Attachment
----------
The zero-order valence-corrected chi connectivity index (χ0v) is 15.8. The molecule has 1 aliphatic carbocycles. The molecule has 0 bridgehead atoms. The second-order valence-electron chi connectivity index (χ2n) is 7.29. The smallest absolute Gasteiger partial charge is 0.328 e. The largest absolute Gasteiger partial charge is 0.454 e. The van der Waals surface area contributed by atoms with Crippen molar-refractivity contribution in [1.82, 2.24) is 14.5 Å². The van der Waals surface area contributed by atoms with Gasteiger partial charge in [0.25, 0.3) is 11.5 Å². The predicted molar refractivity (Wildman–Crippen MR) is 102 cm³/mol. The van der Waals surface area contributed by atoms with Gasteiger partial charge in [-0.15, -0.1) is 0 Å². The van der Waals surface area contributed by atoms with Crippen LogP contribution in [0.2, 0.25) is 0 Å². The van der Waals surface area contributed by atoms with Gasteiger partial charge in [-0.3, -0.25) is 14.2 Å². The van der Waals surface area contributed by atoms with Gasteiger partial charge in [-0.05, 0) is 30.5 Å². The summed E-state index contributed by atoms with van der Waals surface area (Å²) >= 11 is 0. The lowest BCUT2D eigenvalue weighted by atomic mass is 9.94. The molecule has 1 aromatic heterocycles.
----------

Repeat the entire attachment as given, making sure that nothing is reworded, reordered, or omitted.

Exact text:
The zero-order valence-corrected chi connectivity index (χ0v) is 15.8. The molecule has 1 aliphatic carbocycles. The molecule has 0 bridgehead atoms. The second-order valence-electron chi connectivity index (χ2n) is 7.29. The smallest absolute Gasteiger partial charge is 0.328 e. The largest absolute Gasteiger partial charge is 0.454 e. The van der Waals surface area contributed by atoms with Crippen molar-refractivity contribution in [1.82, 2.24) is 14.5 Å². The van der Waals surface area contributed by atoms with Gasteiger partial charge in [0.25, 0.3) is 11.5 Å². The predicted molar refractivity (Wildman–Crippen MR) is 102 cm³/mol. The van der Waals surface area contributed by atoms with Gasteiger partial charge in [-0.15, -0.1) is 0 Å². The van der Waals surface area contributed by atoms with Crippen LogP contribution in [0.2, 0.25) is 0 Å². The van der Waals surface area contributed by atoms with Gasteiger partial charge in [-0.3, -0.25) is 14.2 Å². The van der Waals surface area contributed by atoms with Gasteiger partial charge in [-0.05, 0) is 30.5 Å². The summed E-state index contributed by atoms with van der Waals surface area (Å²) >= 11 is 0. The lowest BCUT2D eigenvalue weighted by atomic mass is 9.94. The molecule has 1 aromatic heterocycles.